STIRLING banksia bushlands have been formally recognised as ‘threatened’ by the Federal Government, but environmental groups are still concerned about land clearing.
Conservation groups have called on the State Government to place an immediate freeze on further clearing of banksia woodlands to protect the remaining areas after their recent formal recognition as a threatened ecological community under Commonwealth environment law.
Urban Bushland Council president Mary Gray said the listing was welcome news to the group.
“Perth is like no other city in the world – set in a natural landscape and global biodiversity hotspot dominated by banksia woodlands,” she said.
“These woodlands provide a critical habitat for an astonishing diversity of unique species of birds and animals. These incredible woodlands were once distributed throughout the Perth region, but now only fragments remain and those are under threat.”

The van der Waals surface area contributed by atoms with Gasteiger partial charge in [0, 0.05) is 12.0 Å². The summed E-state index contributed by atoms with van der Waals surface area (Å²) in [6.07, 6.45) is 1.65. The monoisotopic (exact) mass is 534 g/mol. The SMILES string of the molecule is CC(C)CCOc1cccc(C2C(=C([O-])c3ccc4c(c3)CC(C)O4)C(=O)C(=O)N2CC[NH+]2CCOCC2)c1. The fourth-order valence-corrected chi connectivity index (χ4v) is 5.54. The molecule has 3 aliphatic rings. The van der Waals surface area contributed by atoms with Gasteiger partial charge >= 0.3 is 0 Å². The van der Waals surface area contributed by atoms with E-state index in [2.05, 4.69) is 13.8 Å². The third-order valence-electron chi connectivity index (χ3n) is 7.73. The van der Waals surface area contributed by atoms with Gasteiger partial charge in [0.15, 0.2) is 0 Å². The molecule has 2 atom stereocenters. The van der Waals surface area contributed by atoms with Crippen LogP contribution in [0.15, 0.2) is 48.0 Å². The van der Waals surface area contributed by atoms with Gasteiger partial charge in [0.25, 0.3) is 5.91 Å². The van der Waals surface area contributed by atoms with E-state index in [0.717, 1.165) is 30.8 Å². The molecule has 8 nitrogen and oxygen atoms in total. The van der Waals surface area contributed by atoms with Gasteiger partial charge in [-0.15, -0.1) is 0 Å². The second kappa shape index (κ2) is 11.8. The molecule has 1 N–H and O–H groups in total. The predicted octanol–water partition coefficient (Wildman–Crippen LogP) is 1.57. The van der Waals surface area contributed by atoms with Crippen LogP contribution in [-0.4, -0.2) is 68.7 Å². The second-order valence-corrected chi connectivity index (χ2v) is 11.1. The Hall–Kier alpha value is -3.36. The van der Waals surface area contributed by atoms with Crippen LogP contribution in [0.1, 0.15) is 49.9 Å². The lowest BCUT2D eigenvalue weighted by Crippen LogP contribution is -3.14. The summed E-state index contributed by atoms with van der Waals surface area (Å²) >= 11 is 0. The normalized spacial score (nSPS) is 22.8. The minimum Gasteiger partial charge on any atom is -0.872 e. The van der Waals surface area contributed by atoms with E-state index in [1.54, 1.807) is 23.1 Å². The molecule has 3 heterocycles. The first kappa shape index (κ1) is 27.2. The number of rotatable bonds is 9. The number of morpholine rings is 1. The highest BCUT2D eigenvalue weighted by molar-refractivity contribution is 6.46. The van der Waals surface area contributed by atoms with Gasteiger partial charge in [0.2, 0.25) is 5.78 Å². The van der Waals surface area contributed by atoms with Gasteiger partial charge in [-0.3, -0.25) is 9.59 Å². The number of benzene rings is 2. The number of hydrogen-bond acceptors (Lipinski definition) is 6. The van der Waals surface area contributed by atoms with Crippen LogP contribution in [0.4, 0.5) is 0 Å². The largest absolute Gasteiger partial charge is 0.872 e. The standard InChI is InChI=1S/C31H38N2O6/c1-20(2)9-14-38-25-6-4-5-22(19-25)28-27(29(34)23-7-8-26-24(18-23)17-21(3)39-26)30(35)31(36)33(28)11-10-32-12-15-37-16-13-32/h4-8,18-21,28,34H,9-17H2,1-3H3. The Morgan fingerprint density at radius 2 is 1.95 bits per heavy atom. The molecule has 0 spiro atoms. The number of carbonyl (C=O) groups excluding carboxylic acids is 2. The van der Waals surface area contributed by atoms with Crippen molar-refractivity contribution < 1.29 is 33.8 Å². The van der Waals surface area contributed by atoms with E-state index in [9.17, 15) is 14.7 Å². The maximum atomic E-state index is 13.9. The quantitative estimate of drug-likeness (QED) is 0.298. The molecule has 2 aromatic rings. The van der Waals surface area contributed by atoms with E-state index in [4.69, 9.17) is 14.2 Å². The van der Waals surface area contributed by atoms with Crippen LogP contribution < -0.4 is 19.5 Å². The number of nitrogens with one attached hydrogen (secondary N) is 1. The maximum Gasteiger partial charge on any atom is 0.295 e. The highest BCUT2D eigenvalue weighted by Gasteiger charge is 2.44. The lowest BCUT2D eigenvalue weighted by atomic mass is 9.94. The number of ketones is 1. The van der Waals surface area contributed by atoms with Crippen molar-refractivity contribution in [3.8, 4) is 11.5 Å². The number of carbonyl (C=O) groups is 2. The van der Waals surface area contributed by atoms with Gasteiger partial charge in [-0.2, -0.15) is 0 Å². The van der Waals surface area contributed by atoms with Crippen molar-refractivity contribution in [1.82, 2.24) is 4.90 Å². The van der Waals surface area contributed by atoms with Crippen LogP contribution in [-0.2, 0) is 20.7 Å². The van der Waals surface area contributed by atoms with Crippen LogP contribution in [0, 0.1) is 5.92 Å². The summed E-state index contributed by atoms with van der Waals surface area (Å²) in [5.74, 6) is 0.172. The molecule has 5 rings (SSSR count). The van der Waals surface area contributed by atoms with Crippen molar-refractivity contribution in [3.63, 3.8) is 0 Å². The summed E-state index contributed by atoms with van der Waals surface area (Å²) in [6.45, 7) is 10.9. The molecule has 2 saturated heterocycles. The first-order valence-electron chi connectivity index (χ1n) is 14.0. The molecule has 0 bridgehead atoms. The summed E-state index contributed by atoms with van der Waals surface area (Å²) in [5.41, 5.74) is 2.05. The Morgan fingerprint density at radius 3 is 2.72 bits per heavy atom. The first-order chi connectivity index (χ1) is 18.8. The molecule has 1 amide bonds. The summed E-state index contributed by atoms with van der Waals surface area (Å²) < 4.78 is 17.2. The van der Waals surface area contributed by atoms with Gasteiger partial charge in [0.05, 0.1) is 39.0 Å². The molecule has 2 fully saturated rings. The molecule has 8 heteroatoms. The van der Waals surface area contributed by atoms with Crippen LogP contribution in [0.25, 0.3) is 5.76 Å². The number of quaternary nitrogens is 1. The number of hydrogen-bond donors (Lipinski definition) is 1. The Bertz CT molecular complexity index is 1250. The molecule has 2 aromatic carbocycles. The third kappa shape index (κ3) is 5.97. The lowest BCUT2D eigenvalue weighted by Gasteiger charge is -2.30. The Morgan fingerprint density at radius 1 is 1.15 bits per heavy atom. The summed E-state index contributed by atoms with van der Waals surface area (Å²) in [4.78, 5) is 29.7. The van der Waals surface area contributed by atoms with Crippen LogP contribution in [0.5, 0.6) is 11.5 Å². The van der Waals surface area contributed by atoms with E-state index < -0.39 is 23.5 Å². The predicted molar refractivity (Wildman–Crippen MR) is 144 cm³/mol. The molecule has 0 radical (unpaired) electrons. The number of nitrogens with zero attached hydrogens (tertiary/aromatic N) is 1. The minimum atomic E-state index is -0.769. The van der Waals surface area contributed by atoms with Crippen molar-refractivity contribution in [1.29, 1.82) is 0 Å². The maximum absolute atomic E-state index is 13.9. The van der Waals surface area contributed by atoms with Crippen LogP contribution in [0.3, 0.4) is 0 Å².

A City of Stirling spokeswoman said the City had 70 bushland sites, most of which would be classified as banksia woodlands.
“The City has not undertaken any bushland clearing in the past few years except for purposes exempt under Native Bushland Clearing Regulations like for the maintenance of firebreaks,” she said.
“Bushland clearing has occurred on privately owned land for residential development such as the media precinct in Dianella, which were cleared before the threatened listing of the areas under the Environmental Protection Act.”
Environment Minister Albert Jacob said it would be “totally irresponsible” of the Government to support a ban on clearing.
“Environmentally sensitive planning for urban development is essential to ensure affordable access to housing and services for future generations,” he said.
“There are existing strong regulatory processes for the clearing of native vegetation under the State Environmental Protection Act and the Commonwealth’s Environment Protection and Biodiversity Conservation Act.”